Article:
Hybrid Storage Hits the Sweet Spot as SSDs are No Silver Bullet; Interview with iXsystems CTO Jordan Hubbard, Part III

Some claim that all-flash memory and/or solid state drive (SSD) storage arrays will become the silver bullets that solve all of today’s challenges with enterprise storage arrays. Those closer to the manufacturing of storage arrays have a much different viewpoint as they see a long and healthy life ahead for traditional spinning media. In this third installment in DCIG’s interview series with iXsystem’s CTO Jordan Hubbard, he discusses how hybrid storage arrays hit the sweet spot for the storage needs of most organizations.

Ben: How is iX introducing flash into the storage systems and in what ways is it managing it?

Jordan: We are definitely coming up on an inflection point. We are not quite at the stage yet where pure flash arrays are financially compelling, unless you truly need performance at a level where it is absolutely king in your deployment scenario.

We can certainly build all flash storage solutions, and we do so for those specific scenarios. But, honestly, where we are right now is not yet where we need to be yet in terms of fulfilling NAND’s real potential —wear leveling strategies,  price/performance, reliability, and whatnot are still evolving. SSDs are no silver bullet.

However, what they are is an incredibly good cache at the moment. Hard drive technology is not standing still. They are continuing to evolve, and everyone who predicted the death of spinning media 10 years ago, well, they were spectacularly wrong!   The prices continue to plummet and the capacities and areal densities continue to grow. Perhaps not as fast as in previous years, no, but we still have not seen the limit of what can be done with hard drives.

We are just not going to see the end of spinning rust any time soon. It is actually getting better and better, and more and more reliable.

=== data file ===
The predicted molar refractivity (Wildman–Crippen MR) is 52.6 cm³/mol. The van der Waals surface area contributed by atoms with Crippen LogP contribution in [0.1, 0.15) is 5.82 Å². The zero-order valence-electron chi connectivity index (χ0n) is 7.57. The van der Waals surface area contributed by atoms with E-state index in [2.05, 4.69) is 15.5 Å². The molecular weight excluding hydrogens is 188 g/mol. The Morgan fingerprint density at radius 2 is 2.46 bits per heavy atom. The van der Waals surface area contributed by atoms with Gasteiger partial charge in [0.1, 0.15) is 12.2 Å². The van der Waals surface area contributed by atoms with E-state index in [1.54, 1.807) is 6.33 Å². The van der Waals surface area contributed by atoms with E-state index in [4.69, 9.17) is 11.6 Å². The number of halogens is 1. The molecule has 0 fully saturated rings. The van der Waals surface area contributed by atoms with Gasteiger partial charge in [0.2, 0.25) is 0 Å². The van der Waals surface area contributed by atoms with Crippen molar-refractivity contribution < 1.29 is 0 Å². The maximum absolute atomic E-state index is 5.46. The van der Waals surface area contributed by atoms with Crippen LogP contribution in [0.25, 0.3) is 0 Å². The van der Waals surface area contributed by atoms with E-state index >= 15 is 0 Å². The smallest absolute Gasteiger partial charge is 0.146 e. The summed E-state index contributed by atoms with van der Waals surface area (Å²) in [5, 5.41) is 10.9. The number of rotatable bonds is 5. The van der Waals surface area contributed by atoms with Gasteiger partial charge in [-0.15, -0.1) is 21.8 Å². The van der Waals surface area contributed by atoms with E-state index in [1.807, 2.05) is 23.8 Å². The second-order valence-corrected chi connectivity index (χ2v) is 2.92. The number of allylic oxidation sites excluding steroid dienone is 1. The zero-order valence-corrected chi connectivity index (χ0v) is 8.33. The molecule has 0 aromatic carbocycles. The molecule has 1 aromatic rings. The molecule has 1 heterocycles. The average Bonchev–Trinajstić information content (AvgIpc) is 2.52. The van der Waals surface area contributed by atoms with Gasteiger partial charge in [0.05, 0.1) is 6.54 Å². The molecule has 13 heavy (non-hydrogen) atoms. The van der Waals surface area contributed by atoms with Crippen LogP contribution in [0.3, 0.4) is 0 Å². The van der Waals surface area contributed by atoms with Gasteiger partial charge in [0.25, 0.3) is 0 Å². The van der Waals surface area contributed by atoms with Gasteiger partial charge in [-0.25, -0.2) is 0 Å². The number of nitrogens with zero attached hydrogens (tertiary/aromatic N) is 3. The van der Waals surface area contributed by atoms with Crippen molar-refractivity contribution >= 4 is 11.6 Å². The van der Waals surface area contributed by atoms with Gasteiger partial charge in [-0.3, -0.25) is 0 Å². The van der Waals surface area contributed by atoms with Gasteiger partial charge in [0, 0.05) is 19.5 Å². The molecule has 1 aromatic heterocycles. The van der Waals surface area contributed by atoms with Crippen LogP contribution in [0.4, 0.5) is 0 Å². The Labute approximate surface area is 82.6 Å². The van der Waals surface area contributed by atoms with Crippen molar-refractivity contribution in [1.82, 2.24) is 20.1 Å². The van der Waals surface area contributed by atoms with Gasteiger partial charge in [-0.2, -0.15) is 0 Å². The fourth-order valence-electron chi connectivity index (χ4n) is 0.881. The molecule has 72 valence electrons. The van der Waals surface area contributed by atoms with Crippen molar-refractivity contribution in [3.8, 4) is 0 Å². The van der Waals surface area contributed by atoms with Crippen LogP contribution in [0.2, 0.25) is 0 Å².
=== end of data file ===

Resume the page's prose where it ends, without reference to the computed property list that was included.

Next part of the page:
That makes the hybrid approach the sweet spot right now. If you have lots of spindles, you can distribute your IOPS across them and get really good performance and, more importantly, capacity because that is what SSDs still lack unless you have got an unlimited budget.

You just are not going to build a PB of SSD for anything reasonable in terms of cost.  You can, however, take a PB of hard disk storage and front it with a much smaller amount of SSD storage for the second level cache, and for write transaction logs, and get really good cache level performance to the network without paying the full cost of what an all SSD solution would cost you.

In Part I of this interview series with iXsystems’ CTO Jordan Hubbard, we take a look at some ways in which iX’s value propositions set it apart from its competitors.
In Part II of this interview series, we discuss iXsystems’ ability to consult with their clients and how that practice helps them create more customizable storage appliance and server configurations.
In Part IV of this interview series, we look at how closely iXsystems works with the FreeBSD kernel community and Jordan discusses the split of external developers between hobbyists and enterprise users.
In Part V of this interview series, we discuss Jordan’s views of proprietary versus open source code, and how he views the responsibility of iXsystems to the open source community.
In Part VI of this interview series, we discuss Jordan’s ideas on if the open source community is a meritocracy, and what type of person has the chance to rise above the rest in the field.
Ben Maas

About Ben Maas

Senior Analyst for DCIG. Linux Kool-Aid Drinker. Twins Groupie. Fascinated by anything with silicon wafers.

Leave a Reply